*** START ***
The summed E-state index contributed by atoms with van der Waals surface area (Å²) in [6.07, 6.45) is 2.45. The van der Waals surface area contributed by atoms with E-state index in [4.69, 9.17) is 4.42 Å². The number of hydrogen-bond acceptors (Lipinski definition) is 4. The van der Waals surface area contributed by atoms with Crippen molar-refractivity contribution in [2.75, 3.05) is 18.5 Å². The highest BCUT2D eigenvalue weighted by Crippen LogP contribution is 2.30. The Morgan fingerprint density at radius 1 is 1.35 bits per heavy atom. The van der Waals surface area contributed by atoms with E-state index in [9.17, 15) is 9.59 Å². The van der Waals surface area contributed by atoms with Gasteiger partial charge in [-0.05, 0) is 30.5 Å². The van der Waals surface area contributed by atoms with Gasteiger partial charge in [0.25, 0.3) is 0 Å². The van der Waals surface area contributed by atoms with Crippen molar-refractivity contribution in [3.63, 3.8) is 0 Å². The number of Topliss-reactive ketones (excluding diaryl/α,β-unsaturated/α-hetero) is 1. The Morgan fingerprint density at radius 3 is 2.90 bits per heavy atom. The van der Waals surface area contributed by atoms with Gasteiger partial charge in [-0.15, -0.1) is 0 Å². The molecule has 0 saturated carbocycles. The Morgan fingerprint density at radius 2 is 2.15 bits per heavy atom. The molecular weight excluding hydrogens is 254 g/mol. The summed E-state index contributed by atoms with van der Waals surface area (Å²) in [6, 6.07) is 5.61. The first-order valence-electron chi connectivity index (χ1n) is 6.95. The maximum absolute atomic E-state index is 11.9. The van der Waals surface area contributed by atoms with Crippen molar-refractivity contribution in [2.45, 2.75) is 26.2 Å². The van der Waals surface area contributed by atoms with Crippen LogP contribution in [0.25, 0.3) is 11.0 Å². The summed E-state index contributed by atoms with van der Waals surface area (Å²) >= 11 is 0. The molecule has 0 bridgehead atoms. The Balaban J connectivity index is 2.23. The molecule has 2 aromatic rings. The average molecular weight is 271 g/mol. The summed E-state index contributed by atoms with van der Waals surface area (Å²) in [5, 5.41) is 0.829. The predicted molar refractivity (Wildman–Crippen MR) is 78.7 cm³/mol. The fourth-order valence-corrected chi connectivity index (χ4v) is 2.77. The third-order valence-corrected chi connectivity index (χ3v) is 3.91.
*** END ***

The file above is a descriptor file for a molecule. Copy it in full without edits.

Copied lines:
The summed E-state index contributed by atoms with van der Waals surface area (Å²) in [6.07, 6.45) is 2.45. The van der Waals surface area contributed by atoms with E-state index in [4.69, 9.17) is 4.42 Å². The number of hydrogen-bond acceptors (Lipinski definition) is 4. The van der Waals surface area contributed by atoms with Crippen molar-refractivity contribution in [2.75, 3.05) is 18.5 Å². The highest BCUT2D eigenvalue weighted by Crippen LogP contribution is 2.30. The Morgan fingerprint density at radius 1 is 1.35 bits per heavy atom. The van der Waals surface area contributed by atoms with E-state index in [9.17, 15) is 9.59 Å². The van der Waals surface area contributed by atoms with Gasteiger partial charge in [-0.05, 0) is 30.5 Å². The van der Waals surface area contributed by atoms with Gasteiger partial charge in [0.25, 0.3) is 0 Å². The van der Waals surface area contributed by atoms with Crippen molar-refractivity contribution in [3.63, 3.8) is 0 Å². The number of Topliss-reactive ketones (excluding diaryl/α,β-unsaturated/α-hetero) is 1. The Morgan fingerprint density at radius 3 is 2.90 bits per heavy atom. The van der Waals surface area contributed by atoms with Gasteiger partial charge in [-0.15, -0.1) is 0 Å². The molecule has 0 saturated carbocycles. The Morgan fingerprint density at radius 2 is 2.15 bits per heavy atom. The molecular weight excluding hydrogens is 254 g/mol. The summed E-state index contributed by atoms with van der Waals surface area (Å²) in [6, 6.07) is 5.61. The first-order valence-electron chi connectivity index (χ1n) is 6.95. The maximum absolute atomic E-state index is 11.9. The van der Waals surface area contributed by atoms with Crippen molar-refractivity contribution in [2.45, 2.75) is 26.2 Å². The van der Waals surface area contributed by atoms with Crippen LogP contribution in [0.25, 0.3) is 11.0 Å². The summed E-state index contributed by atoms with van der Waals surface area (Å²) >= 11 is 0. The molecule has 0 bridgehead atoms. The Balaban J connectivity index is 2.23. The molecule has 2 aromatic rings. The average molecular weight is 271 g/mol. The summed E-state index contributed by atoms with van der Waals surface area (Å²) in [5, 5.41) is 0.829. The predicted molar refractivity (Wildman–Crippen MR) is 78.7 cm³/mol. The fourth-order valence-corrected chi connectivity index (χ4v) is 2.77. The third-order valence-corrected chi connectivity index (χ3v) is 3.91.